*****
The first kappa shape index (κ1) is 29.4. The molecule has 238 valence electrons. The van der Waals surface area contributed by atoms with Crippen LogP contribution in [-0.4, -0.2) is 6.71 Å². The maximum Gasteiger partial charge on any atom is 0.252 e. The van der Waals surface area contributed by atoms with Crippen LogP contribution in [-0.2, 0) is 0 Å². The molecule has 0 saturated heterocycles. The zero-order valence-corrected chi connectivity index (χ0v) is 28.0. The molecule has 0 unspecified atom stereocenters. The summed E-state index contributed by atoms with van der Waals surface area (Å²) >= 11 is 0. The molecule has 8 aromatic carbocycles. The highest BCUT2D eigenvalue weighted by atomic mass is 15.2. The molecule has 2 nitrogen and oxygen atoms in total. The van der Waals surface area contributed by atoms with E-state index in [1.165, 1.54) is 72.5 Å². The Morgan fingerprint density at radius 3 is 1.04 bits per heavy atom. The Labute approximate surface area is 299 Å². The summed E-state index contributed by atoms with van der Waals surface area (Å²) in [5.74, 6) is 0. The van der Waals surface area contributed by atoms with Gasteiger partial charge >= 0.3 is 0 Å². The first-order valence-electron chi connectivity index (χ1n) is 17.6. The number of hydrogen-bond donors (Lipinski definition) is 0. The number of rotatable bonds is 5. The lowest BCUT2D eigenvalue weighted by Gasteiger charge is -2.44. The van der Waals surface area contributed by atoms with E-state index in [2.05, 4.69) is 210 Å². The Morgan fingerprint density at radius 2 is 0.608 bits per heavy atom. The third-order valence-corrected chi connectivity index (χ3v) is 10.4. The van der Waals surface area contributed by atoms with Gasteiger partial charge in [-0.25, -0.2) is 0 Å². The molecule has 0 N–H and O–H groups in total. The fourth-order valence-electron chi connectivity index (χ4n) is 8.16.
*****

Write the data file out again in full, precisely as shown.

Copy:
The first kappa shape index (κ1) is 29.4. The molecule has 238 valence electrons. The van der Waals surface area contributed by atoms with Crippen LogP contribution in [-0.4, -0.2) is 6.71 Å². The maximum Gasteiger partial charge on any atom is 0.252 e. The van der Waals surface area contributed by atoms with Crippen LogP contribution in [-0.2, 0) is 0 Å². The molecule has 0 saturated heterocycles. The zero-order valence-corrected chi connectivity index (χ0v) is 28.0. The molecule has 0 unspecified atom stereocenters. The summed E-state index contributed by atoms with van der Waals surface area (Å²) >= 11 is 0. The molecule has 8 aromatic carbocycles. The highest BCUT2D eigenvalue weighted by atomic mass is 15.2. The molecule has 2 nitrogen and oxygen atoms in total. The van der Waals surface area contributed by atoms with E-state index in [1.165, 1.54) is 72.5 Å². The Morgan fingerprint density at radius 3 is 1.04 bits per heavy atom. The Labute approximate surface area is 299 Å². The summed E-state index contributed by atoms with van der Waals surface area (Å²) in [5.74, 6) is 0. The van der Waals surface area contributed by atoms with Gasteiger partial charge >= 0.3 is 0 Å². The first-order valence-electron chi connectivity index (χ1n) is 17.6. The number of hydrogen-bond donors (Lipinski definition) is 0. The number of rotatable bonds is 5. The lowest BCUT2D eigenvalue weighted by Gasteiger charge is -2.44. The van der Waals surface area contributed by atoms with E-state index in [2.05, 4.69) is 210 Å². The Morgan fingerprint density at radius 2 is 0.608 bits per heavy atom. The third-order valence-corrected chi connectivity index (χ3v) is 10.4. The van der Waals surface area contributed by atoms with Gasteiger partial charge in [-0.25, -0.2) is 0 Å². The molecule has 0 N–H and O–H groups in total. The fourth-order valence-electron chi connectivity index (χ4n) is 8.16.